Taking Stock, Hoop Thoughts-Style: Which teams to buy, sell and hold
In college basketball, we don't need no stinkin' fiscal cliffs. We always live on the edge. It's how we roll.
That is especially true when the calendar turns to January. The conference season has begun. The hiding is over. The filibusters are filibusted. As teams play true road games against neighborhood rivals, we get to find out every team's true value. All bets are on.
That's why this is the perfect time not just to re-assess the landscape of college basketball but also project how it is going to change. Hence, I present an esteemed roundball tradition: The annual Hoop Thoughts Stock Report. This is where you find out who's going up, who's going down, and who's holding steady.
Regular Hoop Thinkers know how this works. I have assessed each team's value based on its ranking, its won-loss record, and that all-important-but-hard-to-quantify category called "buzz." I have then rated each stock as a Buy, Sell or Hold. This year I was surprisingly bullish. Among the 42 teams I rated, 19 earned a Buy, 13 earned a Sell and nine earned a Hold. One team earned the rare and coveted Buy-Plus. As a service to readers, I have also added 10 sleeper stocks and 10 stocks to dump. That's a grand total of 62 teams, a record for the HTSR.
Remember, now, these ratings assess only where a stock is headed relative to where it is today. That yields a twisted logic. The better a team is, the higher it's ranked, the more likely it is to yield a Sell. The opposite is true for teams that are unranked and unremarked upon. Thus, just because I rate Team A a Buy and Team B a Sell, that does not mean I think Team A is the better team. Got it?
Of course you do. You are not a Congressman. You are a Hoop Thinker. You get your work done long before you get to a cliff. All the better to enjoy the view.
I recognize this team is talented and the Pac 12 is weak. But I also recognize that this is still a young team, and that the Wildcats' two signature wins each came by a single point, and neither was on the road. The whole Mark Lyons-as-point-guard conundrum is not as troublesome to me as it used to be, largely because there are two veteran passing forwards on this team in Solomon Hill and Kevin Parrom to make the offense run smoothly. This team has Final Four potential, but a team with this many young and new pieces must go through its learning curve between here and there. The Cats' stock value won't dip far, but I don't see it they can climb much higher.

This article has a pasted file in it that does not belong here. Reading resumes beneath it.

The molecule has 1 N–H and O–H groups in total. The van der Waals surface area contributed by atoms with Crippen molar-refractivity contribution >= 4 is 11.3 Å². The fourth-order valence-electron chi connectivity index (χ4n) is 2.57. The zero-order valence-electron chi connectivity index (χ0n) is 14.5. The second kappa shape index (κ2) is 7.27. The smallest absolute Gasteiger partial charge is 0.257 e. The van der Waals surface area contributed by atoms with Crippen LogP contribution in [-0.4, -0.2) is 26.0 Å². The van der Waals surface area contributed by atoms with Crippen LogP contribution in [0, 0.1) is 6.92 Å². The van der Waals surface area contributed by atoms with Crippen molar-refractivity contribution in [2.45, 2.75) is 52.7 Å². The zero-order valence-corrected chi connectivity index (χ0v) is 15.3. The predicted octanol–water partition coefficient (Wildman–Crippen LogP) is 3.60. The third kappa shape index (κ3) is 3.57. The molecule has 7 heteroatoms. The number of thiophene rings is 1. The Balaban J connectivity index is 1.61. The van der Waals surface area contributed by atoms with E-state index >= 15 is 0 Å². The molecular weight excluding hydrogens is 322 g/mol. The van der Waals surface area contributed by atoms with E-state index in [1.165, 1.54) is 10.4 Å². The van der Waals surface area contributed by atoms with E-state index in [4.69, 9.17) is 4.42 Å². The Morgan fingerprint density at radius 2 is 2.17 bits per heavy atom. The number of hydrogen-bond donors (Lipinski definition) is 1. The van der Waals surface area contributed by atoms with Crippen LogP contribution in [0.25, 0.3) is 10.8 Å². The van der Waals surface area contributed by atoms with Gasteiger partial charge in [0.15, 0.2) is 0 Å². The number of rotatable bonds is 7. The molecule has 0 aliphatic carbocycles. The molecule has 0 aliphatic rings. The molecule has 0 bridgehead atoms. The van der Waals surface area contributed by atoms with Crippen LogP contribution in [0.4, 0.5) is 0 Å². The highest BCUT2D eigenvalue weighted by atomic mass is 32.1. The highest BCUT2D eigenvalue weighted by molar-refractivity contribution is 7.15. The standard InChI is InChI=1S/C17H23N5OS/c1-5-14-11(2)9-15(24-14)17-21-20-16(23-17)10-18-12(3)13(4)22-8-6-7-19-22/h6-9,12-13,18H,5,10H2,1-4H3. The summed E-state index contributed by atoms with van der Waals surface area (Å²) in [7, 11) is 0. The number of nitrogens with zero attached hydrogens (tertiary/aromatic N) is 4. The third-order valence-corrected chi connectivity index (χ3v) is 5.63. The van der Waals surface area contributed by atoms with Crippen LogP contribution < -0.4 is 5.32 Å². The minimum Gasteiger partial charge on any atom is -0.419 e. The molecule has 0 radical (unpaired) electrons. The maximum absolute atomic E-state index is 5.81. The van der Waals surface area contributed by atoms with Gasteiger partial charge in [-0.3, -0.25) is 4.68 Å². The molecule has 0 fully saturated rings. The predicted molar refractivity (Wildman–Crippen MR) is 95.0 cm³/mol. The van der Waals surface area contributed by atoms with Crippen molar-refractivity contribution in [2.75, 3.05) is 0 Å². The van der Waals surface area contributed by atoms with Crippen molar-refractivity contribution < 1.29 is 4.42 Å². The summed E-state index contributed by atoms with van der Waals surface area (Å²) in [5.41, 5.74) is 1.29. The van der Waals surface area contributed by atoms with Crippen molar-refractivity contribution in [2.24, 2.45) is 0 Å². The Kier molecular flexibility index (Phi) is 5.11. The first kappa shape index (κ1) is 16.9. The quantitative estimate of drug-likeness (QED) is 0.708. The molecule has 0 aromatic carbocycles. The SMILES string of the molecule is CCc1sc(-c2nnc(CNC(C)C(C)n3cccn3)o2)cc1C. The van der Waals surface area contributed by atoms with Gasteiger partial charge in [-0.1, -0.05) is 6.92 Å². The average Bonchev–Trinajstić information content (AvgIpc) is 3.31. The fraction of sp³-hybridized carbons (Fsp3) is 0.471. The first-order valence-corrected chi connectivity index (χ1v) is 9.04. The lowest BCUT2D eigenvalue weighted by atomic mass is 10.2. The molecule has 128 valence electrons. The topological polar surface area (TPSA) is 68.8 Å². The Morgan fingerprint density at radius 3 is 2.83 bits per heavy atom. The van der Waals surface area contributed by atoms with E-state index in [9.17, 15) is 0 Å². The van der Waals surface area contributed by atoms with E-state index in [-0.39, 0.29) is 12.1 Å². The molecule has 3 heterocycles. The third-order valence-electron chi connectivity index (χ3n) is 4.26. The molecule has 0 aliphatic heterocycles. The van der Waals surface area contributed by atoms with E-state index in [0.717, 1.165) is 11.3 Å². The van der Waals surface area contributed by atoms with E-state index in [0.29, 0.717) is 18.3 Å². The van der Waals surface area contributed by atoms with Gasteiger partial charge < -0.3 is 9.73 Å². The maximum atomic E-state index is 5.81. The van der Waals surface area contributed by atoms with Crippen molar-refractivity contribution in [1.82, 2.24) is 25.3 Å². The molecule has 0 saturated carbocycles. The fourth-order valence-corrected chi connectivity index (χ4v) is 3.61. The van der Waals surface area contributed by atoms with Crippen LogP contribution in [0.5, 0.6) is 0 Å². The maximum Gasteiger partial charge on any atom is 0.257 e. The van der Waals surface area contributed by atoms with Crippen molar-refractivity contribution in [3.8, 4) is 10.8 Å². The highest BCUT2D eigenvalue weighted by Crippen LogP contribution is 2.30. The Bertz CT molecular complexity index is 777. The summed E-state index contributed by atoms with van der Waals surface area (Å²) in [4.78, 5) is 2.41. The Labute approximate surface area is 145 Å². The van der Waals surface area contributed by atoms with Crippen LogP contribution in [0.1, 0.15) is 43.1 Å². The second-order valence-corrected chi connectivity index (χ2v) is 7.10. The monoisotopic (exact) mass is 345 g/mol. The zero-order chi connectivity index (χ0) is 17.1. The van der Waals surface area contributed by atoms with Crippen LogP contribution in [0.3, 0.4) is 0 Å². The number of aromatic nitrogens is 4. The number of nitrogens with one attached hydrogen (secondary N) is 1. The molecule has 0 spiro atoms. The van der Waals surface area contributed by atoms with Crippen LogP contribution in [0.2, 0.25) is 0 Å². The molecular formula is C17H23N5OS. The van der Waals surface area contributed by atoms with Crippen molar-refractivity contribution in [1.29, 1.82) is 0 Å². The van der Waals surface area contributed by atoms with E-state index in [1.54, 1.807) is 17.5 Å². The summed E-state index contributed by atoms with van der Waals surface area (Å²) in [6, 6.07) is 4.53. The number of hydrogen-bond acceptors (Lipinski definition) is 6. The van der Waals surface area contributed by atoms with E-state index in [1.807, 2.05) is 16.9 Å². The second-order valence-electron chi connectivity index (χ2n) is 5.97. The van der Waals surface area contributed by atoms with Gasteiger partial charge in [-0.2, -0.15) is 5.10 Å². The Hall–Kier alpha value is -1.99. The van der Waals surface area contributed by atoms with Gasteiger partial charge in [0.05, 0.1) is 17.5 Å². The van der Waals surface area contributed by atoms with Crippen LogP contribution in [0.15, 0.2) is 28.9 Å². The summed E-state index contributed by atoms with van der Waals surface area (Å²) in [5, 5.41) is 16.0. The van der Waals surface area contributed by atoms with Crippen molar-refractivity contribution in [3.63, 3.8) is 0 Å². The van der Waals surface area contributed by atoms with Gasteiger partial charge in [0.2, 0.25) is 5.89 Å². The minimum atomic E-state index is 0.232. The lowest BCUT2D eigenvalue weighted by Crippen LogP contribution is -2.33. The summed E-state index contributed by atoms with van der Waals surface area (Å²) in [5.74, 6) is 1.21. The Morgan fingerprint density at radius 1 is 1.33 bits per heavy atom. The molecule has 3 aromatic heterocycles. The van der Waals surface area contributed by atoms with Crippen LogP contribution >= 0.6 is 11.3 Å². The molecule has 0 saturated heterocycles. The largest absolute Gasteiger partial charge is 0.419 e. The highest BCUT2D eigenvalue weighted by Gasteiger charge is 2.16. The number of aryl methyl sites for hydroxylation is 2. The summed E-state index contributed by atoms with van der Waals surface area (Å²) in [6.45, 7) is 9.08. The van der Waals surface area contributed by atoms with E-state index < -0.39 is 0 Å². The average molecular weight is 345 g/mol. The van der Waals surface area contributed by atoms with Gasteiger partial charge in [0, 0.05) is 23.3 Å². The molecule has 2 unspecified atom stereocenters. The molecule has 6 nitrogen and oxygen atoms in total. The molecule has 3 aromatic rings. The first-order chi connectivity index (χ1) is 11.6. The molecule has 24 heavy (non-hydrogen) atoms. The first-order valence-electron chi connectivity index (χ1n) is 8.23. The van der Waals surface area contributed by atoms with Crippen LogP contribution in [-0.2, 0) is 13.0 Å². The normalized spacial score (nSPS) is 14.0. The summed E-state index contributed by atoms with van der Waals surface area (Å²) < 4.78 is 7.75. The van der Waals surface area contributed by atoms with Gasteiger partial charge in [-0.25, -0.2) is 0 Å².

This team is too soft defensively to buy, but it has too many good pieces to sell. The good pieces are headlined by 5-foot-10 senior Pierre Jackson, who is as good at both ends of the floor as just about any point guard in the country. Freshman forward Isaiah Austin is young, but he's a lottery pick who has the potential to go for 30 on any given night. And at some point, Brady Heslip has to start shooting better, right? The Bears have to play at Kansas on Jan. 14, but they don't play at Oklahoma State or at Kansas State until February, so they've got a chance for some confidence-boosting wins in the next few weeks.
The Bulldogs beat top-ranked Indiana and jumped into the rankings. You'd think they would therefore be a prime candidate to sell. But I just can't go there. In the first place, the Atlantic 10, though not as strong as I envisioned it would be in the preseason, still offers the chance for some quality wins -- most notably on March 2, when Butler plays at VCU in the Cinderella Bowl. The Bulldogs also host Gonzaga in Hinkle Fieldhouse on Jan. 19, another plum opportunity to take a leap forward. This team's point guard play is unconventional, but it has arguably the best shooter in the country (Rotnei Clark), an A-1 Glue Guy (Roosevelt Jones), a sturdy center (Andrew Smith) and an iconic walk-on (Alex Barlow). Butler will stub its toe a few times during the regular season, but even that won't change my rating. I've seen this movie before. It plays well in March.